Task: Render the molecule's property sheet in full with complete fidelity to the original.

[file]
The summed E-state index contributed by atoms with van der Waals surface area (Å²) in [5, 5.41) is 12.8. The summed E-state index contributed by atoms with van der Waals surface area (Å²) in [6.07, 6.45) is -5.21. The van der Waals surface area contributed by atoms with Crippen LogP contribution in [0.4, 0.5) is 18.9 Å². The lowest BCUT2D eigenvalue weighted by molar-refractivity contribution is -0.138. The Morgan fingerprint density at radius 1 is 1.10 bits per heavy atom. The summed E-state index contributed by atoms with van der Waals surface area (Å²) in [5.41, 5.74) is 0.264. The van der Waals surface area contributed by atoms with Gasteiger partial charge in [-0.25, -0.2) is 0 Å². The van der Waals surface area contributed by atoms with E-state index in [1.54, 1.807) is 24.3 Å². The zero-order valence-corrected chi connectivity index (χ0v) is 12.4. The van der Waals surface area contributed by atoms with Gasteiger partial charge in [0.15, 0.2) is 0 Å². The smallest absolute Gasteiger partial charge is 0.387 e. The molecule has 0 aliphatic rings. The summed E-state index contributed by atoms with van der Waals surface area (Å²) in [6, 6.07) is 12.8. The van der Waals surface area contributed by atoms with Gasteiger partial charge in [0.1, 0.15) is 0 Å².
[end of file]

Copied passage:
The summed E-state index contributed by atoms with van der Waals surface area (Å²) in [5, 5.41) is 12.8. The summed E-state index contributed by atoms with van der Waals surface area (Å²) in [6.07, 6.45) is -5.21. The van der Waals surface area contributed by atoms with Crippen LogP contribution in [0.4, 0.5) is 18.9 Å². The lowest BCUT2D eigenvalue weighted by molar-refractivity contribution is -0.138. The Morgan fingerprint density at radius 1 is 1.10 bits per heavy atom. The summed E-state index contributed by atoms with van der Waals surface area (Å²) in [5.41, 5.74) is 0.264. The van der Waals surface area contributed by atoms with Gasteiger partial charge in [-0.25, -0.2) is 0 Å². The van der Waals surface area contributed by atoms with E-state index in [1.54, 1.807) is 24.3 Å². The zero-order valence-corrected chi connectivity index (χ0v) is 12.4. The van der Waals surface area contributed by atoms with Gasteiger partial charge in [0.15, 0.2) is 0 Å². The smallest absolute Gasteiger partial charge is 0.387 e. The molecule has 0 aliphatic rings. The summed E-state index contributed by atoms with van der Waals surface area (Å²) in [6, 6.07) is 12.8. The van der Waals surface area contributed by atoms with Gasteiger partial charge in [0.1, 0.15) is 0 Å².